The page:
While there are many parallels between our organization and theirs, it is important to see more of how the LHA mind worked from their offices in what is now referred to as the Crossroads of America. From the 5-story Fisher Automobile Company still standing strong as the One America bank building  at the corner of Michigan and Capitol, in downtown Indianapolis, the LHA had to get very creative. They had to get early 20th Century man to accept the notion of loud, foul smelling vehicles rumbling over the land he lived off of. Toward this end, late in 1914, when their "highway" was formally announced, after almost two years of teasing the public with the adventure calling to them from California, they came up with a way to make it seem un-American to not support what they had envisioned. 

They called their offer to drive the collection of roads they had assembled an “Appeal to Patriots”. Having already credentialized it with the name ‘Lincoln’, Fisher and his friends had devised a way to make a person look like a better citizen if he or she motored on the course they selected. Working every angle in order to sell their vision, the LHA even referred to the roads they had chosen, most of them dirt, as  "The Main Street Across America."

With regard to marking the route they had chosen, wherever it was needed, the LHA tried to place directional signs on the dirt paths that were being used. Ultimately this evolved into what at one time were concrete posts topped off  with universally familiar red, white and blue markings.  Here at the NBG, on the roads we foresee ourselves retrofitting, we have long envisioned handsome, green and black road signs inscribed with the words, ‘NBG’.

Just as the LHA had developed a set of specifications for its roads, we have had such a spec for our network of roads and paths on the books almost from our inception. If you think of all the dirt roads and paths that had to be improved back when the LHA began in order for them to be worthy for cars, the NBG is employing the same strategy. In our case, the road as we know it today, can be thought of as an early American dirt surface that just needs to be upgraded to fit the needs of cyclists.

Where what the LHA referred to as “seedling miles” is concerned, the work has already been done for the NBG. According to the LHA's 1924 guide, its seedling miles were intended "to demonstrate the desirability of this permanent type of road construction and crystallize public sentiment for further construction of the same character”. We can think of the occasional concrete surface the early motorist was able to luxuriate on as being comparable to the the many exemplary rail trails, bike boulevards and protected bike lane arterials that have cropped up all over America. They communicate what can be once America realizes the genuine need we have for the National Bicycle Greenway.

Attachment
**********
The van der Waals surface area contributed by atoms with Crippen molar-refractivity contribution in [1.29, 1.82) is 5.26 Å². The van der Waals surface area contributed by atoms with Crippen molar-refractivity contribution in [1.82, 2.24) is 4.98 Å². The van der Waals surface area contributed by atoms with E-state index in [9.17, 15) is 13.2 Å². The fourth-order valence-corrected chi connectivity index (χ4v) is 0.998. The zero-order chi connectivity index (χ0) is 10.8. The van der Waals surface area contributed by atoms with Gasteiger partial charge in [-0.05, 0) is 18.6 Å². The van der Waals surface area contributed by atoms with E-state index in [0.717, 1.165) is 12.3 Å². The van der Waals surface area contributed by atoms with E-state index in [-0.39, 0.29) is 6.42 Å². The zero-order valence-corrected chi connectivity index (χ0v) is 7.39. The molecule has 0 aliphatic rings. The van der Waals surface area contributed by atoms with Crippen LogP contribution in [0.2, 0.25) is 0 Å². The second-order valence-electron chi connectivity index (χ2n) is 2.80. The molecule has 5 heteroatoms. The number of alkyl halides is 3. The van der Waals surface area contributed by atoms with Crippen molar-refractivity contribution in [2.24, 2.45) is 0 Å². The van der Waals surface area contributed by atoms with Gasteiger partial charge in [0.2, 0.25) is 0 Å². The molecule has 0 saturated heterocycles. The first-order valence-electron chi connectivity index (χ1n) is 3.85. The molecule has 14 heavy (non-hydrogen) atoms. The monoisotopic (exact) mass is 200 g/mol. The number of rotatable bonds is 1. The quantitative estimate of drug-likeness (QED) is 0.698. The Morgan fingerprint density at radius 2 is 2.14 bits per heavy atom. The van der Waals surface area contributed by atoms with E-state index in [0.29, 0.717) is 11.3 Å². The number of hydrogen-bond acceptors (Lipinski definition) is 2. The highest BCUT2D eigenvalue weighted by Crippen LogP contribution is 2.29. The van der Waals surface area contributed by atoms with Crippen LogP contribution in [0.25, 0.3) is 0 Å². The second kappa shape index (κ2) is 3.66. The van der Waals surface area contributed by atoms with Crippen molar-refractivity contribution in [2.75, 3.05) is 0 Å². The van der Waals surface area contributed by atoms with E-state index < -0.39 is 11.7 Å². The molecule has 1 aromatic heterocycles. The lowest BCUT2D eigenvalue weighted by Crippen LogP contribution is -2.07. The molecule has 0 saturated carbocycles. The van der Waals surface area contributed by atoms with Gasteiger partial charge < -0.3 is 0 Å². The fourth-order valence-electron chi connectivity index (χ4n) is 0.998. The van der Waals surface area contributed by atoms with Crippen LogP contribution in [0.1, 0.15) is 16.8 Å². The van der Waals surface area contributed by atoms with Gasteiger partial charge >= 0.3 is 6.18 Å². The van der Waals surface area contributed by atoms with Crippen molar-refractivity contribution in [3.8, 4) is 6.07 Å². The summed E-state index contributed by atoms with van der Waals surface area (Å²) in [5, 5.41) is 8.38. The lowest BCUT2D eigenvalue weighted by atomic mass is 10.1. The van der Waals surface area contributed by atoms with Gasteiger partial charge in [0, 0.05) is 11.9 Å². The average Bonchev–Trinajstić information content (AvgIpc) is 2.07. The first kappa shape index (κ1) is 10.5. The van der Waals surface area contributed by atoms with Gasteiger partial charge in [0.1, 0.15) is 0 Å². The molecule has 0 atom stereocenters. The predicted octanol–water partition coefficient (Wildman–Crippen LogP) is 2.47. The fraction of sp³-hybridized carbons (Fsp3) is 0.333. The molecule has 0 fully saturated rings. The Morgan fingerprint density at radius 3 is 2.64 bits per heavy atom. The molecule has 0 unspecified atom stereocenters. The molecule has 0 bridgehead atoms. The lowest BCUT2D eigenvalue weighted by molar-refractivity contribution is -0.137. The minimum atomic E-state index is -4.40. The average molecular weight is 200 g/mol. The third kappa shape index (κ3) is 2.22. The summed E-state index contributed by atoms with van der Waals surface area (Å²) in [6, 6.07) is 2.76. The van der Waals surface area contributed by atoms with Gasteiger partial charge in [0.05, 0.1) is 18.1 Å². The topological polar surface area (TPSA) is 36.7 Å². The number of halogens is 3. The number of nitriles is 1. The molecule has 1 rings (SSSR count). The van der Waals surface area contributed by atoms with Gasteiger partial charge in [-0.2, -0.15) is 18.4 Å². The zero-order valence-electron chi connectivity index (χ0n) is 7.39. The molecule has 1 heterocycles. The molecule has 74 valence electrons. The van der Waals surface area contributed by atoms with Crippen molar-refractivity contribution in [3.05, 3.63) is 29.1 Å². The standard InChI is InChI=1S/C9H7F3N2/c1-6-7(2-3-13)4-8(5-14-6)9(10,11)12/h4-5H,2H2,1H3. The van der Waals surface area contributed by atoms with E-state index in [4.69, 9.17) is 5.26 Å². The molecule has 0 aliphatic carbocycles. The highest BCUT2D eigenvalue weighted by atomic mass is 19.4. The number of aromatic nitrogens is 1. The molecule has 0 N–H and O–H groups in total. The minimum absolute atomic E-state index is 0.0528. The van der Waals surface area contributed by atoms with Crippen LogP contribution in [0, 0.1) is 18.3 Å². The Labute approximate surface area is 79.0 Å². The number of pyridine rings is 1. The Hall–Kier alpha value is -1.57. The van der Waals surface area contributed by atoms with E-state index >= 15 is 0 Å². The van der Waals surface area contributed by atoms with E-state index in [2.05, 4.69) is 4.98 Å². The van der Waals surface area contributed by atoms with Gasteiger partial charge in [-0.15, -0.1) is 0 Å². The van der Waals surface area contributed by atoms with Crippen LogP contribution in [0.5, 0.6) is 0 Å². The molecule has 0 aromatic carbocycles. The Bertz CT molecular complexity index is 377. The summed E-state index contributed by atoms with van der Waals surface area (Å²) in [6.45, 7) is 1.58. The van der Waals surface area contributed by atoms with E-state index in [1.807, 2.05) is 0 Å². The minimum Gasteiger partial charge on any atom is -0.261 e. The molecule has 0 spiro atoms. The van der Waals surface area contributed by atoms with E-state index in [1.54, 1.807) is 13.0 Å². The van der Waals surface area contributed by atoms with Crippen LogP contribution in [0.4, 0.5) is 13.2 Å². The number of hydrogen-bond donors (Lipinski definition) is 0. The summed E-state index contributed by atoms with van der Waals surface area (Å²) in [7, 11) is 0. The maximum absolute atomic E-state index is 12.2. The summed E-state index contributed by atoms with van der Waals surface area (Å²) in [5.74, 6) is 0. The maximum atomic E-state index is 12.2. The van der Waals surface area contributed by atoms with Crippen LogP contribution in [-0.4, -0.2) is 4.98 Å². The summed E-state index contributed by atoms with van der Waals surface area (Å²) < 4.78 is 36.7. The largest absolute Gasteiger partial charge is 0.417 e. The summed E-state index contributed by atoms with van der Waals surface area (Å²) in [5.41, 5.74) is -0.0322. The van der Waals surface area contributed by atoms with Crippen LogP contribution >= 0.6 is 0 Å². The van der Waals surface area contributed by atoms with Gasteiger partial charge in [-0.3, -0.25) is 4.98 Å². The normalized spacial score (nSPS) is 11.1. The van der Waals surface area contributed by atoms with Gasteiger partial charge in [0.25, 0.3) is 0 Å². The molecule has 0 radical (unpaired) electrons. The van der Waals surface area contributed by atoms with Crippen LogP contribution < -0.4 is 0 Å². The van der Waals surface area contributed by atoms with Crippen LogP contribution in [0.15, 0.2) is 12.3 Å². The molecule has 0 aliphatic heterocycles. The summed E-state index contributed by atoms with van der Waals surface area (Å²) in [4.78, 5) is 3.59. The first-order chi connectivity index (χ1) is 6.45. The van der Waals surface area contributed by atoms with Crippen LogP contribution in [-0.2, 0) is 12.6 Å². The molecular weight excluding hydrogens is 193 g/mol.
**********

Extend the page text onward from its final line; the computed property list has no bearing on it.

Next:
From their Fisher Automobile Company headquarters,  from 1940 to 1942, the Lincoln Highway people ran a radio show. Brought to a halt by the second World War, it had worked to even further impregnate the American consciousness with what it saw as the need for more roads. We are endeavoring to change the way our fellow countrymen think with radio as well. Our podcast show, the NBG Mountain Mover series, has been busy daring people to visualize a two-wheel bicycle heaven since 2005.

Besides some of the indifference that the LHA faced for its road scheme, their 1913 car tour across America faced a whole different set of obstacles. Fisher left on the 1,700 mile Hoosier Tour (also called the Indiana–Pacific Indiana Automobile Manufacturers Association tour) at a time when filling stations were rare in America and none existed anywhere between Indianapolis and San Francisco. Nor did the road map that we take for granted today even exist. Gulf Oil would not issue America’s first ever road map, a map that would only cover the area in and around Pittsburgh, PA, until the end of 1913, a number of months after the Fisher group had completed their journey to San Francisco. 

The early car adventurers were in many ways similar to the long distance cyclists of today. Consider the equipment that was required of all vehicles on the 1913 Hoosier Tour:

- A pick or mattock
- A pair of tackle blocks
- Six hundred feet of three-quarter-inch rope
- A barn lantern to be hung on the rear tire carrier in case the car’s regular lights failed
- A steel stake three feet long to use as an anchor to pull the car out of sand or mud
- Twelve mudhooks
- A full set of chains
- A sledge
- Chocolate bars in cans
- Beans and other canned food
- A 4’x6’ tent
West of Salt Lake City:
Four African water bags filled at all times

When you think about the difficulty level facing those long distance car travelers of the early 1900’s, one can’t help but know that such journeys built character in the same way that a coast-to-coast bicycle ride does today. Without tow trucks, phone lines or any of the safety valves the modern motorist has at his or her disposal today, car voyagers back then, like the long distance bike trekkers of today, often had to go inside for answers. There are many other ways that the original automobile adventurer was like the present day cycle tourist.

In many ways, the treks early car excursionists took were a waking meditation. Without radio, billboards or road signs to distract them, they also had to go inside for information and entertainment as they also bonded with their machines. Just as the transcontinental cyclist can get to know himself pretty well on the open road and is attuned to any new sound his bicycle may happen to make, early motorcar adventurers faced the same set of challenges. At a time when a car trip to the Pacific Ocean lasted one to two months, those hearty souls who undertook such a trip were forced to become not only their own best friend but they also knew that as uninvited guests to an unfamiliar land they always had to be on the lookout for those who could help.

Entering a frontier where no services for either their vehicles or themselves existed, they could not afford to alienate anyone in the event there was any kind of breakdown. From directions to health matters and broken parts, the smarter car pioneers knew they needed each other out there. Unlike car drivers of today, this awareness forced them to be friendly with other motorists. Since travel was bidirectional, they never passed up a chance to exchange information about the condition of the road itself as they moved into new turf.